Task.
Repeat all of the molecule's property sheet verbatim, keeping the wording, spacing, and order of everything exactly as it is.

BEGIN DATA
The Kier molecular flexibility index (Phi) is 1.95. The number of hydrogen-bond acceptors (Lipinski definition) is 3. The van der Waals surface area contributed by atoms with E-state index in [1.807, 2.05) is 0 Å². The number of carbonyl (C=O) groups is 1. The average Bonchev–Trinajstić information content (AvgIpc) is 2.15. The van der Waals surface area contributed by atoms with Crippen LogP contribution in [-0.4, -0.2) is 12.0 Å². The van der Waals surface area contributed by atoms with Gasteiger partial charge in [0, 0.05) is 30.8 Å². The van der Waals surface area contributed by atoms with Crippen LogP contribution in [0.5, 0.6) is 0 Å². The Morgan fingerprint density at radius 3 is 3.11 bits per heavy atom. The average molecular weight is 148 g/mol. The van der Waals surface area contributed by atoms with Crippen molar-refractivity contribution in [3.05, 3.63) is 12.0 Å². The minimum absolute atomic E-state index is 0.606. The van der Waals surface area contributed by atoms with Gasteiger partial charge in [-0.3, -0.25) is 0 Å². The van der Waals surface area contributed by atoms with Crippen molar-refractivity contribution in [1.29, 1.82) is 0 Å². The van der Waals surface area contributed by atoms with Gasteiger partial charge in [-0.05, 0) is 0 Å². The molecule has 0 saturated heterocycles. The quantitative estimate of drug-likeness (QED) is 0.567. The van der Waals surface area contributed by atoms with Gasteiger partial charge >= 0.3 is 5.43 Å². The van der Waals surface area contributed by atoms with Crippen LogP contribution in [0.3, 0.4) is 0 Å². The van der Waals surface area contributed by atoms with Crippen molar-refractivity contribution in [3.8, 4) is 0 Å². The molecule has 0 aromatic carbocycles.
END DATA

The Kier molecular flexibility index (Phi) is 1.95. The number of hydrogen-bond acceptors (Lipinski definition) is 3. The van der Waals surface area contributed by atoms with E-state index in [1.807, 2.05) is 0 Å². The number of carbonyl (C=O) groups is 1. The average Bonchev–Trinajstić information content (AvgIpc) is 2.15. The van der Waals surface area contributed by atoms with Crippen LogP contribution in [-0.4, -0.2) is 12.0 Å². The van der Waals surface area contributed by atoms with Gasteiger partial charge in [0, 0.05) is 30.8 Å². The van der Waals surface area contributed by atoms with Crippen LogP contribution in [0.5, 0.6) is 0 Å². The Morgan fingerprint density at radius 3 is 3.11 bits per heavy atom. The average molecular weight is 148 g/mol. The van der Waals surface area contributed by atoms with Crippen molar-refractivity contribution in [3.05, 3.63) is 12.0 Å². The minimum absolute atomic E-state index is 0.606. The van der Waals surface area contributed by atoms with Gasteiger partial charge in [-0.3, -0.25) is 0 Å². The van der Waals surface area contributed by atoms with Crippen molar-refractivity contribution in [1.29, 1.82) is 0 Å². The van der Waals surface area contributed by atoms with Gasteiger partial charge in [-0.05, 0) is 0 Å². The molecule has 0 saturated heterocycles. The quantitative estimate of drug-likeness (QED) is 0.567. The van der Waals surface area contributed by atoms with Gasteiger partial charge >= 0.3 is 5.43 Å². The van der Waals surface area contributed by atoms with Crippen LogP contribution in [0.3, 0.4) is 0 Å². The van der Waals surface area contributed by atoms with Crippen molar-refractivity contribution in [3.8, 4) is 0 Å². The molecule has 0 aromatic carbocycles.